Purple Patch Halo-Halo by Darrow Montgomery

Several Asian countries have a take on a sweet treat that melds shaved ice with a potpourri of brightly colored, multi-textural ingredients like mochi, red bean, pudding, sweetened condensed milk, jellies, and sliced fruit. They one-up other desserts by providing a sense of wonderment and adventure—something like seeing color for the first time, but with your taste buds. Avoid getting bored by your last course at the following four restaurants.

Purple Patch

3155 Mount Pleasant St. NW

Mount Pleasant Filipino restaurant Purple Patch also serves fun-to-say halo-halo, which translates to mix-mix and is not unlike a sundae. Try it in their upstairs dining room for $9. Their take on the textural playground is elaborate and includes coconut gel, red beans, jackfruit, white beans, sugar palm, ube, shaved ice, sweetened condensed milk, leche flan, ube ice cream, and toasted coconut. 

Laura Hayes

Spoken English

The LINE DC Hotel, 1770 Euclid St. NW

One of renowned pastry chef Pichet Ong’s desserts at Spoken English is a spiffy version of a Japanese shaved ice dessert known as kakigōri. It contains tapioca pudding flavored with Calpico (a Japanese soft drink with a yogurt-like taste), red beans cooked in Okinawa sugar, and cherry blossom granita. Ong tops off the layered dessert with strawberry “crumbs” and black lime powder that’s tangy and aromatic like umeboshi (Japanese pickled plum). The $14 dessert can easily feed two and is labeled as “Black” on the dessert menu.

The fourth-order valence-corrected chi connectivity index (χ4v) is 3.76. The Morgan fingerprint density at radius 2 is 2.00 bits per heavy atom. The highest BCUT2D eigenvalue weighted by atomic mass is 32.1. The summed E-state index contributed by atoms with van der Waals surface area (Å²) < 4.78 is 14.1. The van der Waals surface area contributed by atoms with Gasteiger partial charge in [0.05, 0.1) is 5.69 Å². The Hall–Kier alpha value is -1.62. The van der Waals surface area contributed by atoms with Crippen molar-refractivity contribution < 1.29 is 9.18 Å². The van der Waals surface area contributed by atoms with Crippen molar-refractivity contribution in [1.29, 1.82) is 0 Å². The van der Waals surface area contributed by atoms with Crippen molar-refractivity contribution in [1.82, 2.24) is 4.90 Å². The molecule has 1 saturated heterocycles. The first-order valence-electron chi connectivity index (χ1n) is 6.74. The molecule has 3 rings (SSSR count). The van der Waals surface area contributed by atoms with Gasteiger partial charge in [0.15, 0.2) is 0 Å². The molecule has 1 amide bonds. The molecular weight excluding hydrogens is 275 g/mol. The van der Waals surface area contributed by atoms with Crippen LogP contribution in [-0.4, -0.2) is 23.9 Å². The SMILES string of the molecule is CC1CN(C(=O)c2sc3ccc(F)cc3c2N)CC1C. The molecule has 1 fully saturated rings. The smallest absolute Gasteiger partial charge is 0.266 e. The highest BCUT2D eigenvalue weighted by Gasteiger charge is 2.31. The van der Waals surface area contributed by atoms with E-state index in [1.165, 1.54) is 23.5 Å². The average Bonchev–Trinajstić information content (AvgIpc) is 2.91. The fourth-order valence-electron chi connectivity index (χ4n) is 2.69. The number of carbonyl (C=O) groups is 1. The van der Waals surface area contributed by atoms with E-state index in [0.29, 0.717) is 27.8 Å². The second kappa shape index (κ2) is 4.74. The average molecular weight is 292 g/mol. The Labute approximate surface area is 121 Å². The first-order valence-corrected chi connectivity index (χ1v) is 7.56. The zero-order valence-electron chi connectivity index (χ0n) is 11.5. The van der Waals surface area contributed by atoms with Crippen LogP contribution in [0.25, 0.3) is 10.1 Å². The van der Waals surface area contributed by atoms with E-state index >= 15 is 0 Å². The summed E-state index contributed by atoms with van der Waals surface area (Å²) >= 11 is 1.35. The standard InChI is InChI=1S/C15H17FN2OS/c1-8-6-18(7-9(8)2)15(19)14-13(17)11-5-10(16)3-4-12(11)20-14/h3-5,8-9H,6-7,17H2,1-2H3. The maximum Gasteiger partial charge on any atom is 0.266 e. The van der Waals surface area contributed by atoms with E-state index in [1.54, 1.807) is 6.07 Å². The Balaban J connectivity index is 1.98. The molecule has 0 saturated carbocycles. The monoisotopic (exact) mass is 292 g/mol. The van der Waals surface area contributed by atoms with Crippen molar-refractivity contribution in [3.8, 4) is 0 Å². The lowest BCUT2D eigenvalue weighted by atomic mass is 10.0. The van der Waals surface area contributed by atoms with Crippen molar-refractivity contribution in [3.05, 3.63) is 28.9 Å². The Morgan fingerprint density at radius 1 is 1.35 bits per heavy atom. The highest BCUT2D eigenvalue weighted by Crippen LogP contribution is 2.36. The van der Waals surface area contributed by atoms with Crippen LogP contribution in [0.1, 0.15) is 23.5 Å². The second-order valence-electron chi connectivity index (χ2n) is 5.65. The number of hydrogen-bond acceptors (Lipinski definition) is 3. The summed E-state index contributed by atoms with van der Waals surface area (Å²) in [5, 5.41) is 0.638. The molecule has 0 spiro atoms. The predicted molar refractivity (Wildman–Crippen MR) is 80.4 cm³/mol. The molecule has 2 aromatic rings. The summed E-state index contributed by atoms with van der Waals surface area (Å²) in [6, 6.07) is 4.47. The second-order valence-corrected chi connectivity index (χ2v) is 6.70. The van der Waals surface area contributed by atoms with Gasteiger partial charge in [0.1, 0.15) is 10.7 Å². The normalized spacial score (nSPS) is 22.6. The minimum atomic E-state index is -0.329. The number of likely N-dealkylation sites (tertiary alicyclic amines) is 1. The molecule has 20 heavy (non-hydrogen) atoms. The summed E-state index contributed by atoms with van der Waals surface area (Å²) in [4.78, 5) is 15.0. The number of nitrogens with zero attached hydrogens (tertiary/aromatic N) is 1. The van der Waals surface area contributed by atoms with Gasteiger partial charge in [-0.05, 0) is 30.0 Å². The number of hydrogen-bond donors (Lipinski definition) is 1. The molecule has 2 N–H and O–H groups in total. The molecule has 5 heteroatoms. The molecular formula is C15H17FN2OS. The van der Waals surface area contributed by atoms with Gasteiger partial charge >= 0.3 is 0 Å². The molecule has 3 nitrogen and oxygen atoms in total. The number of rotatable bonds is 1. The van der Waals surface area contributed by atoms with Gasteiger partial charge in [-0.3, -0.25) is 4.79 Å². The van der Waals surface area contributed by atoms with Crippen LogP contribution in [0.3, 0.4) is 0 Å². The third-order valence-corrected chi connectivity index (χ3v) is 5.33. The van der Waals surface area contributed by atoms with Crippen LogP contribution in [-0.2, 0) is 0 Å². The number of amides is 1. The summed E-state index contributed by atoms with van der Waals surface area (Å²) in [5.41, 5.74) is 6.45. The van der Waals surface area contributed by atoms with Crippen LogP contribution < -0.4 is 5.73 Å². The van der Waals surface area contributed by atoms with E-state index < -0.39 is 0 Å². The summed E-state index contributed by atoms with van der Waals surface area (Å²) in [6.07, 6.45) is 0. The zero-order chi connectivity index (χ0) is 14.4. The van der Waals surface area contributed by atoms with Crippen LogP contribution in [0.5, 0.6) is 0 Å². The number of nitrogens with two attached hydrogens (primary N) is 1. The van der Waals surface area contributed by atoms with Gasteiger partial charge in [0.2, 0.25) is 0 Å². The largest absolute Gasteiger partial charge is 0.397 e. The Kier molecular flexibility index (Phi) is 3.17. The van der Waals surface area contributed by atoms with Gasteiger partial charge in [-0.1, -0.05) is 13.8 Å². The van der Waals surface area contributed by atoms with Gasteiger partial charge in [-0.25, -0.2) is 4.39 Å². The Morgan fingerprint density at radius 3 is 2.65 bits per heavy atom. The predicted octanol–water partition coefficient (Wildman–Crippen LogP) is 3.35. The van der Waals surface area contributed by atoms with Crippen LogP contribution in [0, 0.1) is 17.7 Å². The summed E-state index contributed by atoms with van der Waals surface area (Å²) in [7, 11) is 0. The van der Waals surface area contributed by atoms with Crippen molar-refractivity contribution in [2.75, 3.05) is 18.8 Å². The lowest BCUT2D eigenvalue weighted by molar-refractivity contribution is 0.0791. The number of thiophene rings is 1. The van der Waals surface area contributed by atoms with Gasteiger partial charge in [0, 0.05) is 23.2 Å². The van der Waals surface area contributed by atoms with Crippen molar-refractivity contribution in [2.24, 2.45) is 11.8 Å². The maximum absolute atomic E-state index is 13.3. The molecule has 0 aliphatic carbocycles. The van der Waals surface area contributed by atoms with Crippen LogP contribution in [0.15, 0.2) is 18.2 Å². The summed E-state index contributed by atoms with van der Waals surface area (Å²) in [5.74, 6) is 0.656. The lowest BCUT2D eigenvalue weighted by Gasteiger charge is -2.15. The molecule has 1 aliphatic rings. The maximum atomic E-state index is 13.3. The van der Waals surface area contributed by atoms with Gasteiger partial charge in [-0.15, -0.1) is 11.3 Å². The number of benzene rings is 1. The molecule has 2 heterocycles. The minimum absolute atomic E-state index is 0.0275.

Laura Hayes

SnoCream Company at the Block

4221 John Marr Drive, Annandale

After gorging oneself on Korean barbecue in Annandale, swing by The Block for a SnoCream Taiwanese shaved ice dessert. The Asian food hall is a permanent home for Arturo Mei’s business, which also serves giant boba teas. SnoCream stands out from the pack because patrons can fully customize their bowl of bliss by selecting which flavor of fluffy ice they would like as a base (go with Thai iced tea or pandan), plus the toppings ranging from bursting tapioca pearls, jellies, and plump lychees to various childhood cereals and Japanese Pocky sticks for crunch. A regular costs $6, a large, $7. 

Cathal Armstrong

Kaliwa

751 Wharf St. SW

This newcomer at The Wharf serves Thai, Korean, and Filipino cuisines. So far customers seem to be gravitating toward the Filipino dishes, and that trend should continue when it comes to dessert. Kaliwa serves a take on halo-halo ($9) featuring evaporated milk ice, bananas, pandan jelly, red beans, and ube ice cream. Two colors really pop—bright green from the sweet, grassy-tasting pandan jelly and deep purple from the ube ice cream.